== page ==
Dear Friends of the Depot,
We were thrilled to see many of you at our store re-opening last weekend. Thank you for your enduring support, your patience waiting in sometimes long lines, and your help keeping our staff and community safe as we enact COVID-19 safety protocols. We love being a part of the Temescal neighborhood and the Oakland community. We look forward to many more years learning and growing as an organization, understanding how to serve our diverse and beautiful communities better, and listening to your feedback.
In case we haven’t connected yet, my name is Jasmine Fallstich and I’m the new Executive Director of the East Bay Depot for Creative Reuse. I couldn’t be more excited to be here and help lead the Depot into its next chapter.
With that, the Board of Directors and I want to transparently and honestly address the recent article in the Oaklandside that reported on some of our former employees’ hurt, frustration, and anger about how their relationship with the Depot ended as we all reacted to a new normal put in place for us when COVID-19 hit last March and shelter-in-place began.
First and foremost, we are a small community non-profit, supported by you and many others, and you deserve to hear directly from us. Previously we were unable to respond publicly due to a National Labor Relations Board (NLRB) case and subsequent appeal filed by a former employee. That employee’s appeal was recently dismissed, so we are now able to speak more freely about the case and our relationship with our former employees. I hope in doing so, we begin to restore your trust and confidence in the Depot moving forward as we re-commit to serving our community and our employees.
To begin, here is a timeline to help place the following events over the course of the pandemic thus far:
- Employees were initially placed on furlough from March 16–April 2, 2020. A few employees stayed on to complete work related to closing the store but were also furloughed on April 10th.
- On April 10, 2020, all employees were notified that they had been permanently laid off as of March 16, 2020. Each employee was provided with a letter stating that the Depot could not reopen due to financial hardship caused in part by COVID-19, and that the initial furlough would become a lay-off.
- The letters also provided information about unemployment eligibility and the application process.
- During this time frame, one of the former employees asked for a signed guarantee that the staff would get their same jobs back when the Depot eventually reopened. This request was acknowledged but not answered at that time as there was no guarantee the Depot would ever reopen.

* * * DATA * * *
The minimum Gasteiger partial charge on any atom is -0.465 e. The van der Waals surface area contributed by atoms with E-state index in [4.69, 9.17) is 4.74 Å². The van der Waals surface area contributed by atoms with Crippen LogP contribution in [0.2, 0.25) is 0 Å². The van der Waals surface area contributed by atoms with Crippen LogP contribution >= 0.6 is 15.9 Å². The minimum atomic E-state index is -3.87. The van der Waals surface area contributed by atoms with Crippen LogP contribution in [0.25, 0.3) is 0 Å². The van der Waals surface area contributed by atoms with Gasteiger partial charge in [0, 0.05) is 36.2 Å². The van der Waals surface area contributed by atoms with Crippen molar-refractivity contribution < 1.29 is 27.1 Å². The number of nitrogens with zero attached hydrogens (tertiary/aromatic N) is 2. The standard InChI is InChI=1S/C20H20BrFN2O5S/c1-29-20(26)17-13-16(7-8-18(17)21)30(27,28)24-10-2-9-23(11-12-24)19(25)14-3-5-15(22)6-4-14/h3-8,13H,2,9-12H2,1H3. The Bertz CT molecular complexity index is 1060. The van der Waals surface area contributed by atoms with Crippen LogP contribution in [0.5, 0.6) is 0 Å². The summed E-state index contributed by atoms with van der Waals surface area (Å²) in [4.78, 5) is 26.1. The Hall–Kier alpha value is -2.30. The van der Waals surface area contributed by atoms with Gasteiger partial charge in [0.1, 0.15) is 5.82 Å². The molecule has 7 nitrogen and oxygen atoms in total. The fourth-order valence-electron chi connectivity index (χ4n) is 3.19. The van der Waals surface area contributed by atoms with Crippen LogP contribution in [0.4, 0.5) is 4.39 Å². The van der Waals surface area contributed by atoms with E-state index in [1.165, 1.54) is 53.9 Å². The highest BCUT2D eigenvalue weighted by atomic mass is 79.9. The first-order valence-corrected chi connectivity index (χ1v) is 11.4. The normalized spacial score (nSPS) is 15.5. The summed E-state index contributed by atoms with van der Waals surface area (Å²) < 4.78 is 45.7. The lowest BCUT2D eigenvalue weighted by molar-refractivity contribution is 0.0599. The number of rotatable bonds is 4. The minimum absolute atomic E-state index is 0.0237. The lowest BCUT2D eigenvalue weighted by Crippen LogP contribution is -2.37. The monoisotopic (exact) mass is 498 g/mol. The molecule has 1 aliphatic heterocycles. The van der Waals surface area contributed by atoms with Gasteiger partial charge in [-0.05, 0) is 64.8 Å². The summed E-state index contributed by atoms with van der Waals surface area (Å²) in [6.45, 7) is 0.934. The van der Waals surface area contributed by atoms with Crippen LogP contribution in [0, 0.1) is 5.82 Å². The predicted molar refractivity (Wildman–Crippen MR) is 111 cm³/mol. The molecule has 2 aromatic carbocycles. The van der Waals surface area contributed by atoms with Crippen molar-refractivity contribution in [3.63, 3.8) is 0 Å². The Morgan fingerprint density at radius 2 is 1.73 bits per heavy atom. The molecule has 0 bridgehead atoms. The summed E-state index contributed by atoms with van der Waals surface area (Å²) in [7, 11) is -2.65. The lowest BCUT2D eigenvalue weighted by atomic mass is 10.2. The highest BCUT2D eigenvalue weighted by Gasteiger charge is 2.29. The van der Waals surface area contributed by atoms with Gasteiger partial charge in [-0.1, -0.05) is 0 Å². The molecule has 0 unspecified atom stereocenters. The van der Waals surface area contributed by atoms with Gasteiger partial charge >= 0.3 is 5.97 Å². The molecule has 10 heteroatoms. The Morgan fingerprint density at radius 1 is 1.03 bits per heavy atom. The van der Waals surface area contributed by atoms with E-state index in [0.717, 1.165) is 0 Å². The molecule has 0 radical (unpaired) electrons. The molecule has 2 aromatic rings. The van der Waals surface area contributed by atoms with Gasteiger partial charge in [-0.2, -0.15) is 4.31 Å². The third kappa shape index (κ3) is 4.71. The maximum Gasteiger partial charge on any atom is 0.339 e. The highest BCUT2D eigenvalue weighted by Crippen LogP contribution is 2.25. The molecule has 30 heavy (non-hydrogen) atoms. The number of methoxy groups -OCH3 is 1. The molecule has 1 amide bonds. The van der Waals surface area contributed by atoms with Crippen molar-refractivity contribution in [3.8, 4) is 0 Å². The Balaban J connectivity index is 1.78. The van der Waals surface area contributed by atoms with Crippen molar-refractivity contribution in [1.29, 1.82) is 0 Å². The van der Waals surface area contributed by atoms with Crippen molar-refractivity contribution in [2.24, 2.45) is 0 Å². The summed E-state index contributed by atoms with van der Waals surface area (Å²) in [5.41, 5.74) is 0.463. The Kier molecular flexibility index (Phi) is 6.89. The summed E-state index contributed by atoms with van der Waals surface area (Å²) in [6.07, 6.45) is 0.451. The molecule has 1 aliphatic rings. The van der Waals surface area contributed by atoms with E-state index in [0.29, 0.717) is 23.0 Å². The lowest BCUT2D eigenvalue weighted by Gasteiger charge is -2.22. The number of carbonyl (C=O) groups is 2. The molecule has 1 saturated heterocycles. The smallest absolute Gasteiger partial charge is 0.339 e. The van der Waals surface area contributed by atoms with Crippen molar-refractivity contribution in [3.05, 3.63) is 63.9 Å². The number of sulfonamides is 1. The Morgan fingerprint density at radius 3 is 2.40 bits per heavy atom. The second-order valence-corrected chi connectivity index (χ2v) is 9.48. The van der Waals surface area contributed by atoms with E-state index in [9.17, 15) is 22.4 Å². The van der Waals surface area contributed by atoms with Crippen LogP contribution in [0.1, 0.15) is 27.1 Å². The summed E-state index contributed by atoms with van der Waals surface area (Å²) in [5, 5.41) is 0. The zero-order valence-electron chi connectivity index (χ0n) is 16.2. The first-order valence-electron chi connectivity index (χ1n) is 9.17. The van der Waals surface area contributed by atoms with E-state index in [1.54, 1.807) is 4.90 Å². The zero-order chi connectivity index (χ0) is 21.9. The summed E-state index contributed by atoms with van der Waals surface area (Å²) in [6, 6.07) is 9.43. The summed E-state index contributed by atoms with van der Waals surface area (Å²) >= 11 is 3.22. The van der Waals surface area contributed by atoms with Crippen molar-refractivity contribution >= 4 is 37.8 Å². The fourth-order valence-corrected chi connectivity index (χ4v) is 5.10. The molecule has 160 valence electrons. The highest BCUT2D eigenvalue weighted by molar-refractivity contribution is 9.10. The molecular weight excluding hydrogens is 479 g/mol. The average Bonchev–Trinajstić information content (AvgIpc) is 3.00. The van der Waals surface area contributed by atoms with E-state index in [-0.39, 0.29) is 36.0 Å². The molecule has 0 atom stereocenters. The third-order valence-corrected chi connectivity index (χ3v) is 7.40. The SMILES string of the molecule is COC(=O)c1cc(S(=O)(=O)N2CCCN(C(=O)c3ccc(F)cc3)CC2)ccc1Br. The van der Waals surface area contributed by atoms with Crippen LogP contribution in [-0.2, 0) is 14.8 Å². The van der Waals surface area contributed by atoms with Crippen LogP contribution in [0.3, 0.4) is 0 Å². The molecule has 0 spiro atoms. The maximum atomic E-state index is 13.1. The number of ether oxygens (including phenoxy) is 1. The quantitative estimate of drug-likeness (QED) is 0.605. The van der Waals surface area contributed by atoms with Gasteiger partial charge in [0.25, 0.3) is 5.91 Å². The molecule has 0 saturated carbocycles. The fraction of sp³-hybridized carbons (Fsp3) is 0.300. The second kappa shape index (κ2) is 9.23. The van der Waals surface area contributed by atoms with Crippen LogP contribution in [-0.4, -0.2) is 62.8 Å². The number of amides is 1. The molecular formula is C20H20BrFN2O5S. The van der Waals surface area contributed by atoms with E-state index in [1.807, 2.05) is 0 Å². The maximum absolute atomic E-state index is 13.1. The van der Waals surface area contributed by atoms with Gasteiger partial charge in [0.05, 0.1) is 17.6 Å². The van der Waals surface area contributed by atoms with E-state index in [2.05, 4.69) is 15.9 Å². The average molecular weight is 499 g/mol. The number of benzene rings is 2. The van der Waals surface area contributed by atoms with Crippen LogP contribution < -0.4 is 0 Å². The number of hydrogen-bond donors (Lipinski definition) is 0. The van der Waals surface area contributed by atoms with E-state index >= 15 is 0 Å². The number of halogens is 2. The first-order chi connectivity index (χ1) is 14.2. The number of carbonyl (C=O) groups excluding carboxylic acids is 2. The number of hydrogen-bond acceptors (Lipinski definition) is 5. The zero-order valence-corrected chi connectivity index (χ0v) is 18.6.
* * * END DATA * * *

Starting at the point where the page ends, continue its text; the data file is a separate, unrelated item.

- Between June 10 and August 1, 2020, four employees were re-hired and returned to their jobs with limited hours.
- In December 2020 one additional former employee was re-hired and two new store clerks were hired.
The Depot applied for an $81,000 Paycheck Protection Program (PPP) loan from the federal government in May 2020. This was an application for a loan only, not a grant. The way the PPP works is that some or all of the loan amount may be forgiven if it was primarily spent on payroll between the months of May to October. The store was not able to reopen safely during that time, so the only payroll costs were for the few employees we could safely hire back during that time. We have applied for loan forgiveness in the amount of $43,000 based on payroll and operating expenses between the months of May to October 2020. We have not yet received the $43,000 in loan forgiveness, and the remaining $38,000 will need to be paid back with interest, because it was not spent in accordance with the timeline requirements, and will end up being a financial liability to the Depot.
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I first discovered the Depot 10 years ago when I was doing my MBA at Presidio Graduate School. I have long been deeply interested in the issues of waste and waste reduction, which meant I was excited to have the opportunity to do a semester-long project creating a strategic and financial plan for the Depot. Throughout the years I have followed the Depot’s progress and became a regular shopper while secretly hoping I would someday have the opportunity to work here. And now here I am—happily, curiously, and yes a bit uncomfortably—trying to build on the history and steer the future of the Depot, safely reopen the storefront in the midst of a global pandemic, while also trying to understand how and why the relationship between the organization’s leadership and store staff has caused so much pain and strife.